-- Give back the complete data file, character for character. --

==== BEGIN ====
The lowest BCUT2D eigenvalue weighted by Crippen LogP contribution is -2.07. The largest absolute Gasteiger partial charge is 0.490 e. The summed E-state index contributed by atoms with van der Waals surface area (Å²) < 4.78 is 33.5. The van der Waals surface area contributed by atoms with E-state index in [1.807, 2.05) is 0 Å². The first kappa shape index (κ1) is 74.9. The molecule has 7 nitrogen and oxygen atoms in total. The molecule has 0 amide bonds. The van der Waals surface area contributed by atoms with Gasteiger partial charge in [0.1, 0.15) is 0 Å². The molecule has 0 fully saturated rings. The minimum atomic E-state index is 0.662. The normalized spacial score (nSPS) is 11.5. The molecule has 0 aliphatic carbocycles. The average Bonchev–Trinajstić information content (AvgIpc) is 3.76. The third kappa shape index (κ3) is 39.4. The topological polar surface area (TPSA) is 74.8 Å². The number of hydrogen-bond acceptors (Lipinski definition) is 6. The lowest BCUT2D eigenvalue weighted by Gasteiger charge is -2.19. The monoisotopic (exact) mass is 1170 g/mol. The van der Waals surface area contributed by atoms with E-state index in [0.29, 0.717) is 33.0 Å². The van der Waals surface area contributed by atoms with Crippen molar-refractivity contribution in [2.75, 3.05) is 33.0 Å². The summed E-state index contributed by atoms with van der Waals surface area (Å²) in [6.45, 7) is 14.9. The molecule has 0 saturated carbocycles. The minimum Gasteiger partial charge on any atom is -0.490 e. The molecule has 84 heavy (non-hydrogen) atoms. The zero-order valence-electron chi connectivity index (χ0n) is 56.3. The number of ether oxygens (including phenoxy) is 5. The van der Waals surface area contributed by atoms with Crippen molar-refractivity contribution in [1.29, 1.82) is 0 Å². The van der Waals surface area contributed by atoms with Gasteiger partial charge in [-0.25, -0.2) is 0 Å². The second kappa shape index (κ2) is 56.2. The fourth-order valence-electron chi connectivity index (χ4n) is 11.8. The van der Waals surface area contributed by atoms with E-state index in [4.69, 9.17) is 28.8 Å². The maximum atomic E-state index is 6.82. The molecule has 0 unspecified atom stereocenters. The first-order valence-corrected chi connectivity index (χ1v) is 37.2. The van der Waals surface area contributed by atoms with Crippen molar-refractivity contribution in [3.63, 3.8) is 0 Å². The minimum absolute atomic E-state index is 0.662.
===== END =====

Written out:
The lowest BCUT2D eigenvalue weighted by Crippen LogP contribution is -2.07. The largest absolute Gasteiger partial charge is 0.490 e. The summed E-state index contributed by atoms with van der Waals surface area (Å²) < 4.78 is 33.5. The van der Waals surface area contributed by atoms with E-state index in [1.807, 2.05) is 0 Å². The first kappa shape index (κ1) is 74.9. The molecule has 7 nitrogen and oxygen atoms in total. The molecule has 0 amide bonds. The van der Waals surface area contributed by atoms with Gasteiger partial charge in [0.1, 0.15) is 0 Å². The molecule has 0 fully saturated rings. The minimum atomic E-state index is 0.662. The normalized spacial score (nSPS) is 11.5. The molecule has 0 aliphatic carbocycles. The average Bonchev–Trinajstić information content (AvgIpc) is 3.76. The third kappa shape index (κ3) is 39.4. The topological polar surface area (TPSA) is 74.8 Å². The number of hydrogen-bond acceptors (Lipinski definition) is 6. The lowest BCUT2D eigenvalue weighted by Gasteiger charge is -2.19. The monoisotopic (exact) mass is 1170 g/mol. The van der Waals surface area contributed by atoms with E-state index in [0.29, 0.717) is 33.0 Å². The van der Waals surface area contributed by atoms with Crippen molar-refractivity contribution in [2.75, 3.05) is 33.0 Å². The summed E-state index contributed by atoms with van der Waals surface area (Å²) in [6.45, 7) is 14.9. The molecule has 0 saturated carbocycles. The minimum Gasteiger partial charge on any atom is -0.490 e. The molecule has 84 heavy (non-hydrogen) atoms. The zero-order valence-electron chi connectivity index (χ0n) is 56.3. The number of ether oxygens (including phenoxy) is 5. The van der Waals surface area contributed by atoms with Crippen molar-refractivity contribution in [1.29, 1.82) is 0 Å². The van der Waals surface area contributed by atoms with Gasteiger partial charge in [-0.25, -0.2) is 0 Å². The second kappa shape index (κ2) is 56.2. The fourth-order valence-electron chi connectivity index (χ4n) is 11.8. The van der Waals surface area contributed by atoms with E-state index in [4.69, 9.17) is 28.8 Å². The maximum atomic E-state index is 6.82. The molecule has 0 unspecified atom stereocenters. The first-order valence-corrected chi connectivity index (χ1v) is 37.2. The van der Waals surface area contributed by atoms with Crippen molar-refractivity contribution in [3.63, 3.8) is 0 Å². The minimum absolute atomic E-state index is 0.662.